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why do i fall asleep after eating

A 52-year-old member asked:
Dr. Heidi Fowler
24 years experience Psychiatry
Post Prandial Slump: You may have an increase in blood sugar, followed by Insulin release followed by a decrease in blood sugar - which leaves you feeling tired.

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A 37-year-old member asked:
Dr. Michelle Zetoony
17 years experience Sleep Medicine
Few ideas: This can be related to a few things. First, glucose has rapid absorption as do other simple sugars so there is a quick high and then a quick low, oft ... Read More
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A 37-year-old member asked:
Dr. Susan Wingo
32 years experience Endocrinology
Avoid sweets: Some people have hormone changes occur after eating sweets that make them drowsy. Most often, these people are on their way to getting diabetes if th ... Read More
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A 30-year-old male asked:
Dr. James Ferguson
45 years experience Pediatrics
Several possiblities: Anytime you lay down you position the stomach at the same level as your throat, and muscular action of the stomach (active after meals) can generate p ... Read More
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A 40-year-old member asked:
Dr. Mark Collins
23 years experience Prosthodontics
Snoring: This could be a sleep apnea or it could be primary snoring. You need a sleep test to detirmine what it is. If it is not one of those then using breat ... Read More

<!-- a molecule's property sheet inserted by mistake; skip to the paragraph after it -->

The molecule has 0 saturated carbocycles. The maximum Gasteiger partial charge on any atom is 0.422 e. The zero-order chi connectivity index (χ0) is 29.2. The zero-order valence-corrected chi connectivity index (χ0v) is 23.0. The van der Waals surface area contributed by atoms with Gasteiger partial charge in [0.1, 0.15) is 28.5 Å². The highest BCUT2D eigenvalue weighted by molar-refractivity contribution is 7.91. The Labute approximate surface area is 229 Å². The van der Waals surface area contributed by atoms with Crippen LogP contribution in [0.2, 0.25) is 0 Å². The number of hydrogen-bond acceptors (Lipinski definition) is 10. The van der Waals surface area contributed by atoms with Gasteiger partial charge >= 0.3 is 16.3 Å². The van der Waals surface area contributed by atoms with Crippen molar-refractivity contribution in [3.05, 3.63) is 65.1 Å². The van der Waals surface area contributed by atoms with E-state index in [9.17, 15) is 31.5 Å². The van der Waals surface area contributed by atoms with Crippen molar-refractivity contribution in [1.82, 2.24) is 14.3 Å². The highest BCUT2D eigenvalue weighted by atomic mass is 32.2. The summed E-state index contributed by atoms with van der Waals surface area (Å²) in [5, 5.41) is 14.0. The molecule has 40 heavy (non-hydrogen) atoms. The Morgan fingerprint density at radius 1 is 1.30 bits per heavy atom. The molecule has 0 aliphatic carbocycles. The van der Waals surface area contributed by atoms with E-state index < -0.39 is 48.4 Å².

A 37-year-old member asked:
Dr. Wayne Ingram
Specializes in Obstetrics and Gynecology
Depletion: There is a burst of hormones, catecholamines(adrenalin) and brain neurotransmitters as well as the use of large energy stores. So... A little nap afte ... Read More
A 55-year-old member asked:
Dr. Michelle Zetoony
17 years experience Sleep Medicine
Sleep starts: Generally benign and often better known as sleep starts or hynpic jerks. It is the loss or decrease in postural muscle tone as you go to sleep.
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A 33-year-old male asked:
Dr. Joseph Bouvier
24 years experience Pediatrics
See below: These shaking episodes are called myoclonic jerks and occur as we relax. In its simplest form, the myoclonus consists of a jerk followed by a relaxat ... Read More
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A 26-year-old female asked:
Dr. Fred Gallo
35 years experience Clinical Psychology
???: Wake up right before you fall asleep? People generally are awake before they fall asleep :-). If you mean that you wake up right after falling asleep ... Read More
A 34-year-old female asked:
Dr. William m Simpson
48 years experience Family Medicine
Warm milk, dull book: Going back to sleep suggestions are the same as for falling asleep. Warm milk, dull book, etc. Insure that sleeping environment is quiet, comfortab ... Read More
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A 25-year-old female asked:
Dr. Kevin Considine
29 years experience Family Medicine
Try this: Try drinking a glass of milk and putting on a relaxing cd of nature sounds and going to bed in dark bedroom. Sometimes taking 3-6 mg of melatonin help ... Read More
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A 50-year-old member asked:
Dr. Bennett Machanic
51 years experience Neurology